We headed north first and came too close to the bridge of 'death'! LOL. Jack says that they had guns drawn because the tip of the nose of our boat came close to drifting under the bridge before our reverse took effect. I'm so glad that I did not see guns. About the time I read the sign on the bridge (way too small), we heard the man on the banks yell at us.
Anyhow, here is the picture of the bridge of "Do NOT Enter!" Kennedy Space Center's property.
We headed back south, saw a few dolphins and then turned west for the canal. We took a slow ride, waving at folks along the way.
It mostly was to have a relaxing cruise, run the engine for a short while, then head back home. Only, we ran into a little shower. The first one wasn't bad and we certainly had a lot of sun otherwise. After we were back in the river, it was telling that serious showers were building. We put up the eisenglass curtains up for rain pelting protection. Another 30 minutes or so later, we were back at the docks and I was dropped off to get the suburban and trailer dunked into the water. Nice job backing between a lot of heavy dock traffic. (patting myself on the back)
So, Jack put the boat perfectly on the trailer as lightening was striking all around us. Not fun! We got the kids (& neighbors) into the 'burb while we took down some equipment and then headed to the bee-line. Unfortunately, so did everybody else that was enjoying the water, beaches and sun that day. It was a big parking lot and appeared that somebody had a fender bender accident delaying us more.
Still, it was a fun and safe day on the water. I saw one manatee at a distance and the dolphin were extremely shy too. We were trying to show off all the waterlife to our neighbors (first time on our boat) and nothing came out to play.
Here are some pictures of our day
Our first light shower. Did not have time to take pictures of the bigger electrical ones that we hit 30 minutes later.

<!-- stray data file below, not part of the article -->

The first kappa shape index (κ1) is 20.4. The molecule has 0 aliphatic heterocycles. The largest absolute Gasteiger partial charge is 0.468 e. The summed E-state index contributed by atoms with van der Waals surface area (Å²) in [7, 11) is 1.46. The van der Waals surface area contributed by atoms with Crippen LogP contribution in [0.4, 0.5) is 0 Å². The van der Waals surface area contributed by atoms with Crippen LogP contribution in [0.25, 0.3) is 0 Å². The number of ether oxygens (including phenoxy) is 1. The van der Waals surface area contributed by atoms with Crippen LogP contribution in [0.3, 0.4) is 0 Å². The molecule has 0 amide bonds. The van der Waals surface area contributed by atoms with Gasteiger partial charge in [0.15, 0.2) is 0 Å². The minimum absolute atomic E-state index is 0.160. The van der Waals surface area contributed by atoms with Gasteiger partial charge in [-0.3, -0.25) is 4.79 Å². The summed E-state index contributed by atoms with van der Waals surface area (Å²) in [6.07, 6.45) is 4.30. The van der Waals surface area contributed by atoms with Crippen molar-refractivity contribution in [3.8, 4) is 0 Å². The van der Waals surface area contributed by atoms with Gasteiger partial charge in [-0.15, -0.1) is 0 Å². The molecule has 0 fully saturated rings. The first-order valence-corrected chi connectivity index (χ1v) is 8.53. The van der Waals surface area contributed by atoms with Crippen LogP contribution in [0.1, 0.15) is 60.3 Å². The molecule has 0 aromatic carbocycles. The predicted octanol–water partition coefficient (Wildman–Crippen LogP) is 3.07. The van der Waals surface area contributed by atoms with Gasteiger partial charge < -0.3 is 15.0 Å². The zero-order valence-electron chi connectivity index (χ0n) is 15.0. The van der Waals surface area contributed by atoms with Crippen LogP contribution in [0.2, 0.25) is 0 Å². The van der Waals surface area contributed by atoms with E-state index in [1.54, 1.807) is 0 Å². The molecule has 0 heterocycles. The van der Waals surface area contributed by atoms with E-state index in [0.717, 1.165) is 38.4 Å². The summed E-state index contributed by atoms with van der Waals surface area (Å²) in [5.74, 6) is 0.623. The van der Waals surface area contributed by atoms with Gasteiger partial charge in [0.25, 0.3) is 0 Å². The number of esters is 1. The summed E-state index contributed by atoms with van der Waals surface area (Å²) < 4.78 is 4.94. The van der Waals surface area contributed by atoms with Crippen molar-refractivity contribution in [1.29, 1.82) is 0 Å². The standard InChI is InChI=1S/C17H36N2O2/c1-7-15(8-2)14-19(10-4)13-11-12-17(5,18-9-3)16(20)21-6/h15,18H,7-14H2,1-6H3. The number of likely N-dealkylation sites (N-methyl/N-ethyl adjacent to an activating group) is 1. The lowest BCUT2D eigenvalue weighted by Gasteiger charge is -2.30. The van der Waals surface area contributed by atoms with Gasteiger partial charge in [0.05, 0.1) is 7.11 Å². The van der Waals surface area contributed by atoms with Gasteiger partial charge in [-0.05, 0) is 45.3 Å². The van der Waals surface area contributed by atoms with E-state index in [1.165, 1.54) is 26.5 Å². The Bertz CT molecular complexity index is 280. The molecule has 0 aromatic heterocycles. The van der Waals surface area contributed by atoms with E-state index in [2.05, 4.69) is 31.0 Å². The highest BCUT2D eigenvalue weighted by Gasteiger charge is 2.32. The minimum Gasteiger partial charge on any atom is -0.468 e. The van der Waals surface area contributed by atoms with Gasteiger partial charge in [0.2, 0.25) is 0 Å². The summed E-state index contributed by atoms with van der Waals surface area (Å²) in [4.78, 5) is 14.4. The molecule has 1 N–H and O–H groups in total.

Wednesday, July 19, 2006
I checked the current bouy data and the seas 20 nm offshore are 1.6 ft waves at 8 second period. Wind wave is .7 ft. That equates to flat as a pancake or sometimes referred to as Lake Atlantic. So, why in the world am I here reporting nothing when I could be fishing?
Couple reasons: 1. Slow to nil bite continues 2. Bottom temperature is 61 degrees (thermocline) 3. Jack is getting his yearly physical today. 4. We are going to surprise him with his birthday gift when he gets back in. 5. Gas prices are too high to not count on getting fish in the boat. 6. I have to write up my lessons for Team Kids program tonight. I'm not usually a procrastinator but I've spent the past 2 days reading my material for it but hadn't had a time to begin writing it.
I'll report back later on what we got the Captain for his birthday (which is in a few days but we can't wait....).
Also a special notation: It was 14 yrs ago today that I met my husband.
Monday, July 10, 2006
7/ 9/06 Spontaneous Fishing trip
My hubby is very spontaneous person. Since he rises long before the rest of the family on the weekends, he spent a lot of time studying the weather and fishing reports. I awoke to a 6yo sitting practically on my head telling me to get up for fishing. Lovely.